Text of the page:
Approach lesson planning with a broader perspective. Many of the jobs, as well as skills that students need to be successful in these jobs, require students to work across disciplines drawing from a variety of strengths. When you reflect on the standards you want your students to achieve what is the common thread that links them all together? Create a Big Question that students are working to answer during the week. Instead of teaching reading from 9:20-10:20, math from 10:20-11:20 and science from 1:20 to 2:20, approach each day with the lens of that question. This will help students to make more connections, ask deeper questions and see learning as a connected process which is more analogous to the work they will do one day in their career.
Although you may not be able to time shadowing people in their work, talk to your friends who are in a different field. Find out what they do regularly and what skills or attributes they needed to be successful. Start following experts in a variety of areas on Twitter. Expand your PLN to include people who are in a different field or who have a different perspective than you. Look for ways to incorporate how the learning experiences you are providing fit into these fields. Better yet, share the 2019 jobs report with your class and have the students explore what the careers and skills described entail.
Try new things. There are so many free courses out there where you can learn many of the skills that were listed in the LinkedIn Report. This list from the Muse is a great start. Next on my list is their graphic design course. I plan on incorporating what I learn into a student production group I am working with this year.
In the book Deep Learning: Engage the World, Change the World, the authors (Fullan, Quinn, McEachen) discuss something called the Equity Hypothesis which posits that if we give students deep learning experiences (those that incorporate the 6 C’s of creativity, critical thinking, communication, collaboration, character and citizenship) then we will engage all students at high levels essentially closing the economic gap that has existed for generations.
When thinking about the purpose of school in the context of the conversation I had with S, it’s not an either or, it’s a synergy of one thought leading to the other. People can pursue their passions AND make money doing it. It’s up to us as educators to make that happen by making the school experience more readily prepare students for the complex world we live in.
In case you were wondering, S and I are now Facebook friends. We have plans to continue the conversation at a future date. I’m sure it will be equally as thought-provoking and I will share any new thoughts that evolve.
As always, thank you for reading (or listening). I know this was a long one.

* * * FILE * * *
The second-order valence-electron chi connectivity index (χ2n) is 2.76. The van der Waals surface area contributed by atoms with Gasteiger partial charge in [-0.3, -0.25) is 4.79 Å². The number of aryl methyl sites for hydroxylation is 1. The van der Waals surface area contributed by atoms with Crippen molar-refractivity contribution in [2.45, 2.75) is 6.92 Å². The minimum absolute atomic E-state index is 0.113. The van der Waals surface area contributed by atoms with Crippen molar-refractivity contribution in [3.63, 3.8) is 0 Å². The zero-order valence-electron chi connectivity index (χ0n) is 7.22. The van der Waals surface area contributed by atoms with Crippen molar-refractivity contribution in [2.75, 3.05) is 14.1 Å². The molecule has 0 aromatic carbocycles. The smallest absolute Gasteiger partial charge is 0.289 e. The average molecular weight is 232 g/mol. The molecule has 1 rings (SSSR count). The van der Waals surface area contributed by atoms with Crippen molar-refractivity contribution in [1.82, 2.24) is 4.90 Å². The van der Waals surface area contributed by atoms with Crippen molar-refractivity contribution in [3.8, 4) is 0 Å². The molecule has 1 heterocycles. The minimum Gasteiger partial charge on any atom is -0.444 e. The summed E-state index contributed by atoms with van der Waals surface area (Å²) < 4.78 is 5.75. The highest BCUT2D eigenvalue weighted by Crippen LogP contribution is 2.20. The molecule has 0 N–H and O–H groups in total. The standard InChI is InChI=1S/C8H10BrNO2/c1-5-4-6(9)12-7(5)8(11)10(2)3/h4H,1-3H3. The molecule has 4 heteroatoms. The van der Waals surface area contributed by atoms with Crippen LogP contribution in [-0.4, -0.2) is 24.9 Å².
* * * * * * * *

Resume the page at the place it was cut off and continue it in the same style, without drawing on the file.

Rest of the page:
Trying to figure out how many times I have been asked this question would be like attempting to count the number of shoes in a Kardashian closet. More than a hypothetical question meant to ward off bad behavior, if you grew up in my house, it was a mantra, an embodiment, the law.
My parents didn’t just preach this question, they lived it. When my mom was a young adult she wanted to see the world, so instead of booking a trip she auditioned for a christian music group, recorded an album and went on a world tour. As I was growing up she was on pretty much every board in town and was constantly in the paper for the innovative work that she did.
One of my favorite stories though is how my mother convinced a large organization to hire her as a prevention specialist with absolutely zero experience after staying home for 10 years. How did she do it? She first decided to call her local state official, arranged a meeting, and got them to recommend her for the position (after only seeing her once). At the actual job interview they told her they would hire her over the other candidates, but she had never written any grants, a large part of the position. So, she left the interview, went immediately to the library, checked out every book she could, wrote a 20 page proposal, sent it to them, and was hired the next day. I could honestly go on for hours about how, throughout my life, my mother has taught me the value of doing things that may be inconceivable to others.
From my dad I learned this same value, but in a different context. A devout christian (we called him Mr. Holy Man growing up), all of his decisions and interactions with people are made based off of the scriptures in the Bible. Instead of spending his life pursuing his greatest dreams, he has dedicated it to supporting others. I have watched him over the years devote his time to connecting with people, giving his time even when he doesn’t have it and living a life of gratitude and reflection regardless what is happening around him. An avid reader of a variety of genres, he believes in his convictions and finds ways in any interaction to teach a lesson, encourage growth or offer support. It is rare that I have met anyone who rivals him in convictions, knowledge and servitude.
A Personal Reflection